Next step: The court rulings are being appealed by the Biden administration. On December 16, the administration asked the Supreme Court to block lower court orders that prevent the warrant from coming into effect in about half of the states. The Missouri case is being heard by the St. Louis-based 8th United States Court of Appeals. The Louisiana case, which was brought by a coalition of 14 states, is being examined by the 5th Circuit. So far, nothing has been done to consolidate the challenges before a single court.
FEDERAL CONTRACTOR MANDATE
What would he do: Under an executive order issued by Biden on September 9, federal contractors and subcontractors are required to adhere to workplace safety guidelines developed by a federal task force. This task force then issued guidelines requiring that new, renewed or extended contracts include a clause requiring employees to be fully immunized on January 18. This meant those who received a two-dose vaccine had to receive their second injection by January 4. There are limited exceptions. for medical or religious reasons. The requirements could apply to millions of employees.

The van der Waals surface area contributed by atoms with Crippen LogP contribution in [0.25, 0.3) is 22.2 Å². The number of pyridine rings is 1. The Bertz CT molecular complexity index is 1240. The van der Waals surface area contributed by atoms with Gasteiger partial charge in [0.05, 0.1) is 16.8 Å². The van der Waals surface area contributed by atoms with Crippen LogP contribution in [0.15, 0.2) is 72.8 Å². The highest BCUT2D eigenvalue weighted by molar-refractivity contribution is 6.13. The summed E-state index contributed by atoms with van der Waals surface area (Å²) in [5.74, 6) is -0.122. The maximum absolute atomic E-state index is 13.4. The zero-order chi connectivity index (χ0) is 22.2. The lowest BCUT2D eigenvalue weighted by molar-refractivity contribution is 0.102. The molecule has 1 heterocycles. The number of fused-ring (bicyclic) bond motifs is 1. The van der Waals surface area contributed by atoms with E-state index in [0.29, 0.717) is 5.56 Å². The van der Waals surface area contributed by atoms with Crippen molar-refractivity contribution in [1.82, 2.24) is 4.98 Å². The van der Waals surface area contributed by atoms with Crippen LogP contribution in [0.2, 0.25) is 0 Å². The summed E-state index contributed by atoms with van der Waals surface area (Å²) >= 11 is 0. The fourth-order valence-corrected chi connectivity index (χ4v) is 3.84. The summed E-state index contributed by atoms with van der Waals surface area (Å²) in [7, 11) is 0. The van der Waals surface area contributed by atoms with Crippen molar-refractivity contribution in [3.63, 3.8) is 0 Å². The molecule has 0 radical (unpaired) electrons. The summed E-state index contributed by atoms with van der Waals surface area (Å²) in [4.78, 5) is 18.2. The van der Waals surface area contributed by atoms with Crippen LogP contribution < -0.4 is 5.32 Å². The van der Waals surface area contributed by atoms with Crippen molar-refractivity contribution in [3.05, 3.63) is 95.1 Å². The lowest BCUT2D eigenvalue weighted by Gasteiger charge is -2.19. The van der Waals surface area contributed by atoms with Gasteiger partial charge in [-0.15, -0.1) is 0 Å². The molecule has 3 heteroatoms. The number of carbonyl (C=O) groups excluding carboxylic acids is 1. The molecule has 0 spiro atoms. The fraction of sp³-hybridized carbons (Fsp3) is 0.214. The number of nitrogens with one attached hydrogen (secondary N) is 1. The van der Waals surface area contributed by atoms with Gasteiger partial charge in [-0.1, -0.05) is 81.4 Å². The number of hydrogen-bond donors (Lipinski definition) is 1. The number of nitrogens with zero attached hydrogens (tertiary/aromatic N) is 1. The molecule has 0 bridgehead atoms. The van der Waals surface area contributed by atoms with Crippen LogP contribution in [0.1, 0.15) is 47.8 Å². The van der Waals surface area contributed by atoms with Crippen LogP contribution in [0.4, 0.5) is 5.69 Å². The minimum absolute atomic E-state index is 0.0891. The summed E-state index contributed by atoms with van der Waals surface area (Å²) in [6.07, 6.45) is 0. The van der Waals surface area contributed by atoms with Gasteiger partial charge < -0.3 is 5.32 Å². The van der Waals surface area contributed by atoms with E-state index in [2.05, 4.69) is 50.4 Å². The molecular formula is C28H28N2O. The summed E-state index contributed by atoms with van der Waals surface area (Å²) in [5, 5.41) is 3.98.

Who disputes: The guidelines have been challenged in more than a dozen lawsuits, including seven brought by states or coalition of states led by Republicans. The arguments are similar to those against other vaccine warrants, claiming the Biden administration exceeded government procurement regulatory powers granted by Congress, violated states’ responsibilities, and did not properly garner commentary. public.
Where it is: The rule is pending. A Georgia federal judge ruled on Dec. 7 banning the requirement for contractors nationwide. The decision came a week after a Kentucky judge banned the requirement from being enforced in Kentucky, Ohio and Tennessee.
Next step: Ongoing legal challenges in several other states could lead to additional decisions on injunction requests. The decisions of Kentucky or Georgia could also be subject to appeal.
A rapid consolidation of the lawsuits of federal contractors seems unlikely.